Category Archives: dyeing chitin

trying to dye lichen for model foliage purposes

Name: John
Country or region: NZ
Message: Hi Paula
I am trying to dye a type of lichen for model foliage purposes. Because the lichen itself is known to produce a browny dye, when I try using a hot water dye the lichen turns brown instead of the desired green. Do you know if there is a suitable cold water dye that would work?

Hi John,

I think you probably don’t want to use dye at all, but instead a very thin transparent paint. There are only a few types of dyes that will work in cool water, and there’s not a lot of information on which of them work well on the material of which lichen is composed.

This is an interesting question, because lichens are not composed of the same material as plants or animals. Lichen is not made primarily of cellulose, like plants, nor of protein, like animals; instead it is made of chitin, the same long-chain substance used as a structural material by mushrooms, insects, and crabs. Chitin is a carbohydrate, a polysaccharide, made, like starch and cellulose, from many subunits of glucose sugar derivatives, hooked together in a long chain. The subunits in chitin are held together by the same sort of molecular linkage as cellulose, but each glucose has an additional amine group attached to it, which means that some protein dyes work on it. Unfortunately, protein dyes require heat, so they’re not useful for your question.

Cold water dyes work by chemically reacting with the substrate. Procion MX dyes, for example, which unlike other fiber reactive dyes work well at a room temperature as low as 21°C (70°F), react with cellulose or proteins at a high pH; a chemical such as soda ash is used to produce the high pH that is needed. The high pH might alter the color of your lichen just as the heat did. Of the three fiber reactive dyes I know of that have been tested on purified chitin, two worked at various pH levels, but one of them, the only Procion MX dye that was tested, did not perform well. I expect that some other colors of Procion dye might work better, but finding out which would be more trouble than I think it would be worth for you.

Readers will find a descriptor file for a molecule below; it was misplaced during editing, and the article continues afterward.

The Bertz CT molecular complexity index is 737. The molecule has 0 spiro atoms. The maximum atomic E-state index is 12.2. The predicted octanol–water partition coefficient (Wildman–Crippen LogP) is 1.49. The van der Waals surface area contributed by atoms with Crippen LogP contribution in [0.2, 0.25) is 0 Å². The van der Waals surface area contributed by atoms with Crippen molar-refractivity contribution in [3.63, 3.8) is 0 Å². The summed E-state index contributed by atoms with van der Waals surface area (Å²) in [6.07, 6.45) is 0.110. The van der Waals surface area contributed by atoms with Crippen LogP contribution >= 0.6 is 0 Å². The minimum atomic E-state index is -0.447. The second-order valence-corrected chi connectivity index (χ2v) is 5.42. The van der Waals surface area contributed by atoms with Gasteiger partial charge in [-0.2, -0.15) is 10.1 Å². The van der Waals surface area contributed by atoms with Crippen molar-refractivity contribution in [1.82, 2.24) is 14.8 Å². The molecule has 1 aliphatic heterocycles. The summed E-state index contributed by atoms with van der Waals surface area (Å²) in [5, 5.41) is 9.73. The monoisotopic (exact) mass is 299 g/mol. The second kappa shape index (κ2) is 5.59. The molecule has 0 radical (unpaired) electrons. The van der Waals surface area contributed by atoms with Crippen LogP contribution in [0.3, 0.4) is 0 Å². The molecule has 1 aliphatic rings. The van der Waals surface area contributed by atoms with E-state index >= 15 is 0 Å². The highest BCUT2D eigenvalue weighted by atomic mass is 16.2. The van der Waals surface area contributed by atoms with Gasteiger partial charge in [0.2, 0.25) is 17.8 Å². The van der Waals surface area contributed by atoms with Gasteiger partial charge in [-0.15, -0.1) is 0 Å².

Chitin, unlike cellulose and protein fibers, has a positive molecular charge, so you can’t use basic (cationic) dyes with it. That’s just as well, as I do not like to recommend basic dyes, for reasons of toxicity.

I expect that you will want to use a particularly thin paint, so that it will be more like dye, and not change the texture of the lichen. A good thin fabric paint would probably be your best choice, as it is designed not to much change the texture of the fabric on which it is applied. In choosing a fabric paint, consider whether you want the paint to be opaque or transparent. Transparent paint will be thinner and give a more natural look, but, like dye, it will not be able to cover a dark color with a lighter one. If you need to lighten the color of the lichen you are painting, you must choose an opaque fabric paint, such as DecoArt SoSoft Fabric Paints, the opaque colors of Pebeo Setacolor Fabric Paint, or Jacquard Products’ Neopaque. If you do not need to lighten the color of your lichen, then you should choose a transparent paint that is very thin. Jacquard Products’ Dye-Na-Flow would be an obvious good choice–as the name implies, it is designed to be thin, to give an experience similar to using dye–as would the transparent colors of Pebeo Setacolor.

Both Setacolor Transparent paints and Dye-Na-Flow are available in several different greens, or you can alter the provided colors by mixing with other colors such as blue or yellow. For an even more transparent, lighter color, you can dilute Dye-Na-Flow with up to 25% added water, or you can dilute the Setacolor with Setacolor Lightening Medium. For a more realistic effect, you could start by painting with a light green, then paint unevenly over part of the surface with a darker shade of green; the results will be different if you apply the second color while the first is still wet than when the first color has already dried. Experiment to see what works best. All of the paint colors can be mixed with any other color in the same brand name of fabric paints.

When used on fabric that will be washed, both Dye-Na-Flow and Setacolor fabric paint are made permanent after drying by heat-setting them, but for model foliage that will not be touched, simply letting the paint dry will be sufficient. You won’t need to bother with the heat-setting step.

You can order Dye-Na-Flow or Neopaque fabric paints in New Zealand from ZigZag, which is located in Christchurch. If they have availability problems, you can order Setacolor Transparent fabric paint from Kraftkolour, or Dye-Na-Flow and other Jacquard Products paints from The Thread Studio, both of which sources are in Australia.

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